A potential housing crisis looms over the nation's post-pandemic recovery, researchers warn, as more than 4 million Americans said they could lose their home in the next two months.
With a disproportionately large share of those facing evictions or foreclosures low-income or people of color, that would exacerbate existing inequalities when it comes to housing, according to a report released this week from researchers at the Harvard Joint Center for Housing Studies.
Meanwhile, those who weathered the pandemic-induced downturn without losing income are snapping up the limited supply of homes for sale and causing prices to skyrocket, the report stated, further putting affordable housing or homeownership out of reach for many.
"Even as the U.S. economy continues to recover, the inequalities amplified by the COVID-19 pandemic remain front and center," the researchers wrote in the report.
Some 4.2 million Americans report that it is "very likely or somewhat likely" that they will face an eviction or foreclosure in the next two months, according to a Census survey conducted between May 26 and June 7 that was released on Wednesday.
Separate data from the Harvard report said that 17% of renter households were behind on their rent in early 2021. Racial disparities also persist among renters, with 29% of Black, 21% of Hispanic and 18% of Asian renters behind on payments compared with just 11% of white renters, the report stated.
"With so many renters in financial distress, there are serious concerns about an impending wave of evictions," the researchers wrote. "So far, substantial federal relief through stimulus payments, expanded unemployment benefits, and other funding, along with federal and state eviction moratoriums, have prevented large-scale displacement."
The Centers for Disease Control and Prevention's pandemic-era eviction moratorium, however, is set to expire at the end of the month. Moreover, many states have slashed expanded pandemic unemployment benefits in what some economists say is a misguided approach to encourage people to reenter the workforce.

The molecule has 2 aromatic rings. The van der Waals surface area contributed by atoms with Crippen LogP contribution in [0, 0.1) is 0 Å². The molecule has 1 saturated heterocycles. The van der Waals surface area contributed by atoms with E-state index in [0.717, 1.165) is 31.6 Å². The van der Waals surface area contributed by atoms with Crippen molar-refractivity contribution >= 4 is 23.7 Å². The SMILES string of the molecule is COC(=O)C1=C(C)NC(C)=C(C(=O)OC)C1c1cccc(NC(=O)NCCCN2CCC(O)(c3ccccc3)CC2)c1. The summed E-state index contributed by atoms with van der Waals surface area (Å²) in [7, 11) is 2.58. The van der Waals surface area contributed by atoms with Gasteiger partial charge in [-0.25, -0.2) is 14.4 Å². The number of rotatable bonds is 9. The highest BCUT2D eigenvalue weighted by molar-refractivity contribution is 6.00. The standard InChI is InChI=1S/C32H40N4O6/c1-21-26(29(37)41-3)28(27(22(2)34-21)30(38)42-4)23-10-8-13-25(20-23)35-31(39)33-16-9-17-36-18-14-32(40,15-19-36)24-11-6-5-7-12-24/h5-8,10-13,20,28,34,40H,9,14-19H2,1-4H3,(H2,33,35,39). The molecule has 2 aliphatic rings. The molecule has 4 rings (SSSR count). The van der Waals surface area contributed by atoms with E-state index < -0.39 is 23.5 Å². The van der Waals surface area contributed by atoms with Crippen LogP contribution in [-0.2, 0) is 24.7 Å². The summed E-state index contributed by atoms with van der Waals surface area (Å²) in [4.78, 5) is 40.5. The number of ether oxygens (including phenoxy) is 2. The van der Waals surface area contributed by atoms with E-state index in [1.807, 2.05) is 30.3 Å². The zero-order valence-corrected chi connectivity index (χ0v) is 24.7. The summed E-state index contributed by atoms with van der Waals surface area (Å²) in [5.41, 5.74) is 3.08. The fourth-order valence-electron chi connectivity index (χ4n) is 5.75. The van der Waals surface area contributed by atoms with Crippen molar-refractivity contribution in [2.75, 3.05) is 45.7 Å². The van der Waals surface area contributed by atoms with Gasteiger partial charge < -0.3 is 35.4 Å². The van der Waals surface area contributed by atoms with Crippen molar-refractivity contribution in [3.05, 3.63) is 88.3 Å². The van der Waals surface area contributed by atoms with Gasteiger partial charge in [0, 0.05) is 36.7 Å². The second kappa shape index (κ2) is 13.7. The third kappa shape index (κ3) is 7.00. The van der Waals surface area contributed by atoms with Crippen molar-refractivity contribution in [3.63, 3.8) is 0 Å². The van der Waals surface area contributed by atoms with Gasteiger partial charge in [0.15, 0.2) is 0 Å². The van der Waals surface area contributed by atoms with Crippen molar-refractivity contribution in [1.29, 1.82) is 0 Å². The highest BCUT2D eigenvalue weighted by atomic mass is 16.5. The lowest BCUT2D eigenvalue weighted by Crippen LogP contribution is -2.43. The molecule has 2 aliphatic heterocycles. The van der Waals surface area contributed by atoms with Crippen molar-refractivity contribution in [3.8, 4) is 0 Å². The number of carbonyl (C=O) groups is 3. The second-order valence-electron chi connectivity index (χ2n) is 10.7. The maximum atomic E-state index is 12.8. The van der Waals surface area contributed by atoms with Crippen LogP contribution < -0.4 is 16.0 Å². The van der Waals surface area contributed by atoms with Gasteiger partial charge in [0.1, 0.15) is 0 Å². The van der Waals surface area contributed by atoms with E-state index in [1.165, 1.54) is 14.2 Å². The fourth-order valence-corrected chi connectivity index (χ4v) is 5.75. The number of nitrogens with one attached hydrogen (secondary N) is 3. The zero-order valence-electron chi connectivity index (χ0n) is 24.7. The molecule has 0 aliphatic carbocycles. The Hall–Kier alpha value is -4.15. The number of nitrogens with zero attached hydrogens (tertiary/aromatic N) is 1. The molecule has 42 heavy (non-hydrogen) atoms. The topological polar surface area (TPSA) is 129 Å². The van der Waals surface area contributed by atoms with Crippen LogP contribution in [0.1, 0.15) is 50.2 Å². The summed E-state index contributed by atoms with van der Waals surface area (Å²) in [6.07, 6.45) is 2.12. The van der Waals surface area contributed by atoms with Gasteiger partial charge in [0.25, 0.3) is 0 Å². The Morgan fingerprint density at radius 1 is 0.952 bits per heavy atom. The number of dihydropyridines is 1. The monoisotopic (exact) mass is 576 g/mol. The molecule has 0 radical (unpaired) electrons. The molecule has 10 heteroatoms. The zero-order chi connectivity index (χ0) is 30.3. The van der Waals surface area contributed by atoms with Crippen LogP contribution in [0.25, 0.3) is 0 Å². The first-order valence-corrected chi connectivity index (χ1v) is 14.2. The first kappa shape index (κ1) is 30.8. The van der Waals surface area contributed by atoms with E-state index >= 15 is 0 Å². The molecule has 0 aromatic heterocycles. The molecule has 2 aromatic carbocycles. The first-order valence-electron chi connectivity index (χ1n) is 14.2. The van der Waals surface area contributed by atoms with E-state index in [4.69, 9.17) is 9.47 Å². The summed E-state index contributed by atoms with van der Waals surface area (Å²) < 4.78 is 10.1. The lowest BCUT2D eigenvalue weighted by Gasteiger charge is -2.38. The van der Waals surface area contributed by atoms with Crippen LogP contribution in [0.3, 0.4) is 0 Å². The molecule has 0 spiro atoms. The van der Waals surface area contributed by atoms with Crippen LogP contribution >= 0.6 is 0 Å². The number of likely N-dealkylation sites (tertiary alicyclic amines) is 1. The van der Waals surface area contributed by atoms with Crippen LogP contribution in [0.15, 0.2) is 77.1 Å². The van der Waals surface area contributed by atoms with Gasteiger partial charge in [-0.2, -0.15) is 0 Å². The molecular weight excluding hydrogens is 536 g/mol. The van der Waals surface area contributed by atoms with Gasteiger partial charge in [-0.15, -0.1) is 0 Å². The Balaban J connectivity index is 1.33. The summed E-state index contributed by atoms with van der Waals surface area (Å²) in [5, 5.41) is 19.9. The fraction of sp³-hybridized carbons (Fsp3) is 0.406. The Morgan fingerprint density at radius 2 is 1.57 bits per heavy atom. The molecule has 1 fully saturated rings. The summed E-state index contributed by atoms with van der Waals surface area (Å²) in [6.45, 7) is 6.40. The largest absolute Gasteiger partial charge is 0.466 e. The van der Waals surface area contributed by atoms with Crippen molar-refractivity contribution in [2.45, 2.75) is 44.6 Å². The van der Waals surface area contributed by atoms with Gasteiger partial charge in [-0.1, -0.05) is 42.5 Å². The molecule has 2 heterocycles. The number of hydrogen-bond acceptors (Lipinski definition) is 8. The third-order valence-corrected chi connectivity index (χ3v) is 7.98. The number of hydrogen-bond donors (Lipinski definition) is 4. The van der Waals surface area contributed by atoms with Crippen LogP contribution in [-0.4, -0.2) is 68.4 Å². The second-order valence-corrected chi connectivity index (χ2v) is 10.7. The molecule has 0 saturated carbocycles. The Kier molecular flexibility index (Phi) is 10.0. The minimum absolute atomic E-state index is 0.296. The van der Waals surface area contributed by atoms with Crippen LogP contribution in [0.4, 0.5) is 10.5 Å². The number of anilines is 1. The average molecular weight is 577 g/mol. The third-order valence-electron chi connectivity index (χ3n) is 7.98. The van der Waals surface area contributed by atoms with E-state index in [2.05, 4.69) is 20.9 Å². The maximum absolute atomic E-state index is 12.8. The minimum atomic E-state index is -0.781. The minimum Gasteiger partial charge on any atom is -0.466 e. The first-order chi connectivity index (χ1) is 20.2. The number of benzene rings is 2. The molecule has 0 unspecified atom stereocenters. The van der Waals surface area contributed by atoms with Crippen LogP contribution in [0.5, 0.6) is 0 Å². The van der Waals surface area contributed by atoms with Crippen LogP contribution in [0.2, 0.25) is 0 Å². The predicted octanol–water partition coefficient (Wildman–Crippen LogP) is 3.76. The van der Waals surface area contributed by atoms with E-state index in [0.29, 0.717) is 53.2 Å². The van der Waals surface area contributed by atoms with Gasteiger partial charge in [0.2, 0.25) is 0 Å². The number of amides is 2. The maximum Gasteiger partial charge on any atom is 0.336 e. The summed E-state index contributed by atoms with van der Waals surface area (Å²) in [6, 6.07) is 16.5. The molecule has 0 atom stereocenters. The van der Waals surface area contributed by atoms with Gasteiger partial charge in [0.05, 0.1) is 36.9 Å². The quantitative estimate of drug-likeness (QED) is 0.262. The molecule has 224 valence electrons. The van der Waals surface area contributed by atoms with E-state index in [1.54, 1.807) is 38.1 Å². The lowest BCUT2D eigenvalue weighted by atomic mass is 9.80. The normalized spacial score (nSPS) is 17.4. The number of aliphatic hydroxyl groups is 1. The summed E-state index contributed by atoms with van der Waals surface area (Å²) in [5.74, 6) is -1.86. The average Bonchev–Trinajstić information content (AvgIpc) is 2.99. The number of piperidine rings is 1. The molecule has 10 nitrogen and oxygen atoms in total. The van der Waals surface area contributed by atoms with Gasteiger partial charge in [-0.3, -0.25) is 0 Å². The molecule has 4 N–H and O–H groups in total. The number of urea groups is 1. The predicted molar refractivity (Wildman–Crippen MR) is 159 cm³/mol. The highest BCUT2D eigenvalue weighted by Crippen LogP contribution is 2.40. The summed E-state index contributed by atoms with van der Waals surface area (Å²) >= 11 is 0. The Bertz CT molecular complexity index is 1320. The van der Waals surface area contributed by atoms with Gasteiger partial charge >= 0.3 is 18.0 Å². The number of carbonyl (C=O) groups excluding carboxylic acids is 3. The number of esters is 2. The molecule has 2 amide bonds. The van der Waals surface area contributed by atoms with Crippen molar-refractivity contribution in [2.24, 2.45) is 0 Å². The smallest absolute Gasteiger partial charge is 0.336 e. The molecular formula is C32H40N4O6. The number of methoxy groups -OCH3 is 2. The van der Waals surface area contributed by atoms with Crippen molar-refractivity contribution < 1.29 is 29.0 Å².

The nonprofit National Low Income Housing Coalition implored the Biden administration to "prevent a historic wave of evictions" this summer by extending the moratorium and distributing rental assistance more efficiently. With COVID-19 still present, the group argued that allowing the moratorium to expire before vaccination rates increase in marginalized communities could lead to a rise in cases and deaths from the virus.
Their argument is backed up by new research published last Friday by the Princeton University's Eviction Lab, which found that neighborhoods with the highest eviction filing rates have the lowest levels of COVID-19 vaccinations.
"Our findings suggest that those most at risk of being evicted are still at high risk of contracting and passing the virus," the Eviction Lab researchers wrote.
Finally, the Harvard report delved into the housing market "bubble" fears as prices rise sharply. The researchers said home sales are at their highest levels since 2006, a trend propelled in part by young home buyers and record-low interest rates, but downplayed fears of a bubble.
The researchers did note that racial disparities remain pronounced as national homeownership rates tick up. The Black-white homeownership gap was just over 28% in the first quarter of 2021, according to the report, which linked this in part to the racial income gap as the median income of white households ($71,000) is some 65% higher than Black households ($43,000).
The report also stated that some 2.3 million homeowners were in active forbearance in early 2021, and that those in these circumstances were more likely to be households of color and/or have little equity in their homes.
Ultimately, researchers and advocates are urging policymakers to not neglect those who have fallen further behind amid the pandemic-induced downturn and to aim for an equitable recovery as the economy begins to bounce back.
"For those households with secure employment and good-quality housing, their homes provided a safe haven from the pandemic," Chris Herbert, the managing director of Harvard's Joint Center for Housing Studies, said in a statement. "But for millions struggling to cover the rent or mortgage, their housing situations have become increasingly insecure and these disparities are likely to persist even as the economy recovers, with many lower-income households slow to regain their financial footing."